The Marcel Benoist Prize – the “Swiss Nobel Prize” for science – is to get a new look ahead of its centenary. The aim is to draw more attention to Swiss scientific achievement.
The prizeexternal link has been awarded since 1920 for excellence in research. The changes will be made to the Marcel Benoist Foundation to better equip it for the future, according to a government statement on Tuesdayexternal link.
“Our country relies on top performance in research and innovation. With the Marcel Benoist Swiss Science Prize we want to draw attention to excellence and highlight its importance for our society and our economy,” said Economics Minister Johann Schneider-Ammann, whose department is in charge of education and research.
The selection procedure is now in the hands of the Swiss National Science Foundationexternal link (SNSF) to ensure “a broad-based selection procedure according to excellence criteria, and take into account the various scientific disciplines on a rotating basis”. There will be an open nomination procedure in which the research community in Switzerland can make proposals.
Bern will be fixed as the location for the prize-giving ceremony, rather than, as previously, the recipient’s work location. This should continue to raise the profile of the ceremony, the statement continued.
This year sees both locations coincide as the prize goes to environmental researcher Thomas Stocker for his ground-breaking work on establishing the consequences of climate change. The University of Bern professor will receive his award on Wednesday.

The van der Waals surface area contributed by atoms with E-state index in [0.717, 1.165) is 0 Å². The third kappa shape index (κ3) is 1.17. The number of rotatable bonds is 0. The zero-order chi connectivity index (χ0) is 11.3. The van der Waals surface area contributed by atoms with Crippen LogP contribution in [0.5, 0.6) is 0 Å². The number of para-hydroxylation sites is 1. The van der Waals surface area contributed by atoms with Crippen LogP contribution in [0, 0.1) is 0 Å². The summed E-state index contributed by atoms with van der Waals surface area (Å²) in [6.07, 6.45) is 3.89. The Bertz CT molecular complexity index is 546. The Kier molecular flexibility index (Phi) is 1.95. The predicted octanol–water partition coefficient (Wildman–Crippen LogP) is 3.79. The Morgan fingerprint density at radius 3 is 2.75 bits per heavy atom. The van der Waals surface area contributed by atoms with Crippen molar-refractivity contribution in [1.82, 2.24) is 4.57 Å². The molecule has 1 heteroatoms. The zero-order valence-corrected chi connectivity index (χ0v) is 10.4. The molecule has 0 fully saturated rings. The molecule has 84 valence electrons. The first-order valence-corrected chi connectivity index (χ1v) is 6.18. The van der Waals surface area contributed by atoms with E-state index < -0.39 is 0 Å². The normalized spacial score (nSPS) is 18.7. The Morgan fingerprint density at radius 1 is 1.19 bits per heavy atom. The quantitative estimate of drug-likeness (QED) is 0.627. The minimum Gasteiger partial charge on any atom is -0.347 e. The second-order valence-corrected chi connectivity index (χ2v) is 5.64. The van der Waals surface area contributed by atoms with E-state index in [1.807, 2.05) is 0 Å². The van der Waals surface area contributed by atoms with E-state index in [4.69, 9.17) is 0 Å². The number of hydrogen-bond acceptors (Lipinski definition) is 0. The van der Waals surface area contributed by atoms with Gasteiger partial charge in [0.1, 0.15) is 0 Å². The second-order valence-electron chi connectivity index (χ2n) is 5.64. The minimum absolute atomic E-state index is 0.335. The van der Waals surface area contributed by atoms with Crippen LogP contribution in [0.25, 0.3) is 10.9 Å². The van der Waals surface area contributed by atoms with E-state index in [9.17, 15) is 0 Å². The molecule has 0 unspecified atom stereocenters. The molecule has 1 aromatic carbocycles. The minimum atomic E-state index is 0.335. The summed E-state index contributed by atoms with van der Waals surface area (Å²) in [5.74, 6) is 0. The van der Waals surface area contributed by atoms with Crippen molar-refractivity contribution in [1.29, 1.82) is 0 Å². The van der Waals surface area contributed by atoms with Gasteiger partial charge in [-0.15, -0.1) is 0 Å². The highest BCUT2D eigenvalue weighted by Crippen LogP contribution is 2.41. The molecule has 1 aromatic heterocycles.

The government will still contribute financially to the prize via an existing agreement with the SNSF. In addition, the prize money has been raised to CHF250,000 ($250,000) – up from CHF50,000. This is thanks to the foundation having raised more than CHF10 million privately, with fundraising efforts continuing.
Also planned by 2020 is a Swiss Science Day, the statement said.
The Marcel Benoist Swiss Science Prize is awarded to scientists based in Switzerland whose work has had a beneficial impact on society. Ten prize winners have subsequently been awarded the Nobel Prize.
Switzerland itself is renowned for its science and innovation prowessexternal link, and the international nature of its research institutions. Earlier this month the renowned journal Nature ran a spotlight featureexternal link calling the country “something of a United Nations of science” which was “never far from the top of international league tables of academic publications per researcher, research impact, innovation of patents per capita”.
“The country’s science is a foundation of the economy – making its growth and protection a major priority for policymakers,” it concluded.